As a marketer, you no doubt spend a significant amount of time analyzing what consumer searches mean for your bottom line. Knowing how to accurately interpret the search engine data you compile, though, is key to both holding on to your existing audience and attracting new buyers to your brand.

Use the following research-proven strategies to enhance your understanding of the search trends you uncover — and utilize them to target what your consumers want more efficiently than ever.

Make a great first impression.

Research published by the Institute for Operations Research and the Management Sciences (INFORMS) found that consumers who search their options regarding products for 30 days tend to ultimately choose an item they saw on day one.

Make sure your product's initial impression is on point to keep it memorable and desirable so consumers will circle back.

Don't be too confident.

A study from Drexel University, Brigham Young University, and Google found that a large number of searches for your specific brand by those who already own your product do not necessarily indicate that those consumers are about to rebuy from you — they could simply be looking for info on how to use your product more effectively.

Survey your existing demo to find out why they are checking out your brand online. Address any issues they have by proactive moves like improving your product instructions so they are more likely to rebuy your product in the future.

Reconsider your paid search strategy.

Researchers at the University of California, Berkeley Haas School of Business found that when paid searches are turned off, consumers simply use free channels to locate a product instead. This could mean your company is focused too much on putting money into searches that don't yield sufficient results.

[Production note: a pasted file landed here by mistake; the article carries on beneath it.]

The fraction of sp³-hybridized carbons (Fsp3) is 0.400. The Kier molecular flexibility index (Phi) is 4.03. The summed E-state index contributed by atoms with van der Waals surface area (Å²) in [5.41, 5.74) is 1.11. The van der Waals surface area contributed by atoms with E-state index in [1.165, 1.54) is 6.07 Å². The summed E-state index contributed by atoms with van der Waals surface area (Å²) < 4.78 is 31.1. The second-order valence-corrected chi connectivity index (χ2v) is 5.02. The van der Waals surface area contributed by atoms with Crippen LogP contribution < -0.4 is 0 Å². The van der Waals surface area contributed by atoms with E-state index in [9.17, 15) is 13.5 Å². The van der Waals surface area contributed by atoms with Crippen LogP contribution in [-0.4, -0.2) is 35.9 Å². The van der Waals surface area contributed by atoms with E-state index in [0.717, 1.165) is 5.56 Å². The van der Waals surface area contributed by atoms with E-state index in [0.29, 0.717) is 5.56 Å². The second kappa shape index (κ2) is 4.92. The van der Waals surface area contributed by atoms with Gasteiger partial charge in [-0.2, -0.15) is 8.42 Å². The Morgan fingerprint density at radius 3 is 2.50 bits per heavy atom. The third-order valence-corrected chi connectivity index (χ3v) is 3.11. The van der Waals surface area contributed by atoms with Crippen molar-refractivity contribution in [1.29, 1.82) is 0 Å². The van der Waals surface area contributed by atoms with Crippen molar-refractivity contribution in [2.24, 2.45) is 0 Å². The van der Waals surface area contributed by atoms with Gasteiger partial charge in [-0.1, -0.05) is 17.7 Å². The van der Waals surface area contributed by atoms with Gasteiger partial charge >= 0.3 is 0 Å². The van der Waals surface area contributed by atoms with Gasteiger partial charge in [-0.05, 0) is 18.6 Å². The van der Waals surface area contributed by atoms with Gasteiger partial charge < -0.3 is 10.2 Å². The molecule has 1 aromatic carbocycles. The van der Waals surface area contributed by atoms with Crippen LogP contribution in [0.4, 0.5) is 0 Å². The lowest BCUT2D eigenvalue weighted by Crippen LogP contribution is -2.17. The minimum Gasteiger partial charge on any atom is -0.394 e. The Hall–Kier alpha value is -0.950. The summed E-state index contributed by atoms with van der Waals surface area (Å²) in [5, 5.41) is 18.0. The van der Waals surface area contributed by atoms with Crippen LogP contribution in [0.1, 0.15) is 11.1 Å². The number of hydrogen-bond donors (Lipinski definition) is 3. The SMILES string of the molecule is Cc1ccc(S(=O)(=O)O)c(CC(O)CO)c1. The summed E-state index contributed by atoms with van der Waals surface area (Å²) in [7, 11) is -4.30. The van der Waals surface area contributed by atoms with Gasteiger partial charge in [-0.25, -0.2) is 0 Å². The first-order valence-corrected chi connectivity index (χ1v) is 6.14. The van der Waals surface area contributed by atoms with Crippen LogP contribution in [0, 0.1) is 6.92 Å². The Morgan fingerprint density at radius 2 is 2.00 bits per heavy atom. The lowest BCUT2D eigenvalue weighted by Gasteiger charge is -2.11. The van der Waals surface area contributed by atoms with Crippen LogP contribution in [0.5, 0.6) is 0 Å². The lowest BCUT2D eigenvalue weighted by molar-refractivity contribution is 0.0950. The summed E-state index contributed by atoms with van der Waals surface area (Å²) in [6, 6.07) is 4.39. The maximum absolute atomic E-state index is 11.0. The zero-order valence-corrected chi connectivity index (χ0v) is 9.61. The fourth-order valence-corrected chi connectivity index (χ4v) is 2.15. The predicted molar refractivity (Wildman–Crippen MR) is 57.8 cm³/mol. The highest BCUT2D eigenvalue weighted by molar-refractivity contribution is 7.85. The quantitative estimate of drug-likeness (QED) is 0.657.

Do a deep dive analysis to see where your ad power truly lies so you can stop wasting resources.

Take accurate stock of your numbers.

A University of Rochester study made in conjunction with Netflix and Pandora found that 84% of online ads actually resulted in offline revenue for companies surveyed. That means you might not know your own strength as a brand if you are assuming that all of your sales are coming from online purchases.

Break down your specific sales sources on a regular basis so you know how to better position your product for search interest that will generate both online and in-store buying.

Keep offline interest in your sights.

A study from the University of Texas at Dallas found that many consumers seeking to buy a car don't search at all online for information before making a purchase — they simply buy the model they already drive. This points to the importance of keeping online searches in perspective, as it's easy to fall into the trap of believing they're all-encompassing.

Make sure your in-store marketing is as strong as your online presence to guarantee your consumers are fully informed and their needs are met. That's the best way to get and keep their business.